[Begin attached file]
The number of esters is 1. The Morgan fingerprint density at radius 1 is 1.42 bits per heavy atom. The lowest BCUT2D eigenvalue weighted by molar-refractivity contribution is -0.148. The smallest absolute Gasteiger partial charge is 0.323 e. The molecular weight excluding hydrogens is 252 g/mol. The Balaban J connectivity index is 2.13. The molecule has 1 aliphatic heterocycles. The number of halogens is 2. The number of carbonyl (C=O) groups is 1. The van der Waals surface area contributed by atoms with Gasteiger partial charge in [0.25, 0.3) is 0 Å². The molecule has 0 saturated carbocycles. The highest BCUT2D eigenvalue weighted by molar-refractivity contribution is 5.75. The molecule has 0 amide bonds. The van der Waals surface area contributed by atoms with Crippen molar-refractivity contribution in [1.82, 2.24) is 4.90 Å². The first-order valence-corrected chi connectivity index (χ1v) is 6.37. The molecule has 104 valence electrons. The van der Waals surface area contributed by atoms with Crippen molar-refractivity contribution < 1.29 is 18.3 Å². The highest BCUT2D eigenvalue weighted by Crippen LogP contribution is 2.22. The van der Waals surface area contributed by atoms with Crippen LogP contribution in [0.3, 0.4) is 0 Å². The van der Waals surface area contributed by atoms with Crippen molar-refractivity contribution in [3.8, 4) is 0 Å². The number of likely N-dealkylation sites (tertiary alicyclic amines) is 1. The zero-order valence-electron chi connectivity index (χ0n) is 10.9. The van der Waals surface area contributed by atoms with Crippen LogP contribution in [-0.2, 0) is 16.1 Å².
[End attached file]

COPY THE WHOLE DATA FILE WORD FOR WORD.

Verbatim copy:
The number of esters is 1. The Morgan fingerprint density at radius 1 is 1.42 bits per heavy atom. The lowest BCUT2D eigenvalue weighted by molar-refractivity contribution is -0.148. The smallest absolute Gasteiger partial charge is 0.323 e. The molecular weight excluding hydrogens is 252 g/mol. The Balaban J connectivity index is 2.13. The molecule has 1 aliphatic heterocycles. The number of halogens is 2. The number of carbonyl (C=O) groups is 1. The van der Waals surface area contributed by atoms with Gasteiger partial charge in [0.25, 0.3) is 0 Å². The molecule has 0 saturated carbocycles. The highest BCUT2D eigenvalue weighted by molar-refractivity contribution is 5.75. The molecule has 0 amide bonds. The van der Waals surface area contributed by atoms with Crippen molar-refractivity contribution in [1.82, 2.24) is 4.90 Å². The first-order valence-corrected chi connectivity index (χ1v) is 6.37. The molecule has 104 valence electrons. The van der Waals surface area contributed by atoms with Crippen molar-refractivity contribution < 1.29 is 18.3 Å². The highest BCUT2D eigenvalue weighted by Crippen LogP contribution is 2.22. The van der Waals surface area contributed by atoms with Crippen LogP contribution in [0.3, 0.4) is 0 Å². The van der Waals surface area contributed by atoms with Crippen molar-refractivity contribution in [3.8, 4) is 0 Å². The number of likely N-dealkylation sites (tertiary alicyclic amines) is 1. The zero-order valence-electron chi connectivity index (χ0n) is 10.9. The van der Waals surface area contributed by atoms with Crippen LogP contribution in [-0.2, 0) is 16.1 Å².